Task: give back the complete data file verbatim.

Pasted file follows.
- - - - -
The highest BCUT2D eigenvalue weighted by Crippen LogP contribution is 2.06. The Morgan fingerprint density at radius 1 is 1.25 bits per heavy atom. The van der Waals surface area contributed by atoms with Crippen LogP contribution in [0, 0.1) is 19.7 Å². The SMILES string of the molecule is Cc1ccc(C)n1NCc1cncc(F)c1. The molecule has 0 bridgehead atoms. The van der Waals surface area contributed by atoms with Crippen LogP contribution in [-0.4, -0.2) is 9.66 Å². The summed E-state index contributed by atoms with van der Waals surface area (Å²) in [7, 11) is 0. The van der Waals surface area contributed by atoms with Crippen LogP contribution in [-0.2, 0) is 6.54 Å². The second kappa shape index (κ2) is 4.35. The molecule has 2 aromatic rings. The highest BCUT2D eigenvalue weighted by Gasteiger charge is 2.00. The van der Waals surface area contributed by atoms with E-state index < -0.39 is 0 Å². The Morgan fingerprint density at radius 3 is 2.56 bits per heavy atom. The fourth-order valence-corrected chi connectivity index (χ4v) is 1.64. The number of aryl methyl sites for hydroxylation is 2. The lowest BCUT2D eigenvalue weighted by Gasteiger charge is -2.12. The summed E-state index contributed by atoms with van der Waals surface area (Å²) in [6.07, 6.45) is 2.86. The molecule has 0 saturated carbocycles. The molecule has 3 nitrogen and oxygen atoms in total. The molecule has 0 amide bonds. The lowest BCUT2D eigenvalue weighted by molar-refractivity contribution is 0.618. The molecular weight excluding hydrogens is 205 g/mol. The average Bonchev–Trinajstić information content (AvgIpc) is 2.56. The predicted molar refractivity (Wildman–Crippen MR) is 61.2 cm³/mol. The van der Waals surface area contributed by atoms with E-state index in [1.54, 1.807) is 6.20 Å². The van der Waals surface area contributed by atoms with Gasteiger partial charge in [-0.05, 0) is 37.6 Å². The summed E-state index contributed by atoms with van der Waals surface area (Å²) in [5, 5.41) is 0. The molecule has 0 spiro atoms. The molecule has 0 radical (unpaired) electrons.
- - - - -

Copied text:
The highest BCUT2D eigenvalue weighted by Crippen LogP contribution is 2.06. The Morgan fingerprint density at radius 1 is 1.25 bits per heavy atom. The van der Waals surface area contributed by atoms with Crippen LogP contribution in [0, 0.1) is 19.7 Å². The SMILES string of the molecule is Cc1ccc(C)n1NCc1cncc(F)c1. The molecule has 0 bridgehead atoms. The van der Waals surface area contributed by atoms with Crippen LogP contribution in [-0.4, -0.2) is 9.66 Å². The summed E-state index contributed by atoms with van der Waals surface area (Å²) in [7, 11) is 0. The van der Waals surface area contributed by atoms with Crippen LogP contribution in [-0.2, 0) is 6.54 Å². The second kappa shape index (κ2) is 4.35. The molecule has 2 aromatic rings. The highest BCUT2D eigenvalue weighted by Gasteiger charge is 2.00. The van der Waals surface area contributed by atoms with E-state index < -0.39 is 0 Å². The Morgan fingerprint density at radius 3 is 2.56 bits per heavy atom. The fourth-order valence-corrected chi connectivity index (χ4v) is 1.64. The number of aryl methyl sites for hydroxylation is 2. The lowest BCUT2D eigenvalue weighted by Gasteiger charge is -2.12. The summed E-state index contributed by atoms with van der Waals surface area (Å²) in [6.07, 6.45) is 2.86. The molecule has 0 saturated carbocycles. The molecule has 3 nitrogen and oxygen atoms in total. The molecule has 0 amide bonds. The lowest BCUT2D eigenvalue weighted by molar-refractivity contribution is 0.618. The molecular weight excluding hydrogens is 205 g/mol. The average Bonchev–Trinajstić information content (AvgIpc) is 2.56. The predicted molar refractivity (Wildman–Crippen MR) is 61.2 cm³/mol. The van der Waals surface area contributed by atoms with E-state index in [1.54, 1.807) is 6.20 Å². The van der Waals surface area contributed by atoms with Gasteiger partial charge in [-0.05, 0) is 37.6 Å². The summed E-state index contributed by atoms with van der Waals surface area (Å²) in [5, 5.41) is 0. The molecule has 0 spiro atoms. The molecule has 0 radical (unpaired) electrons.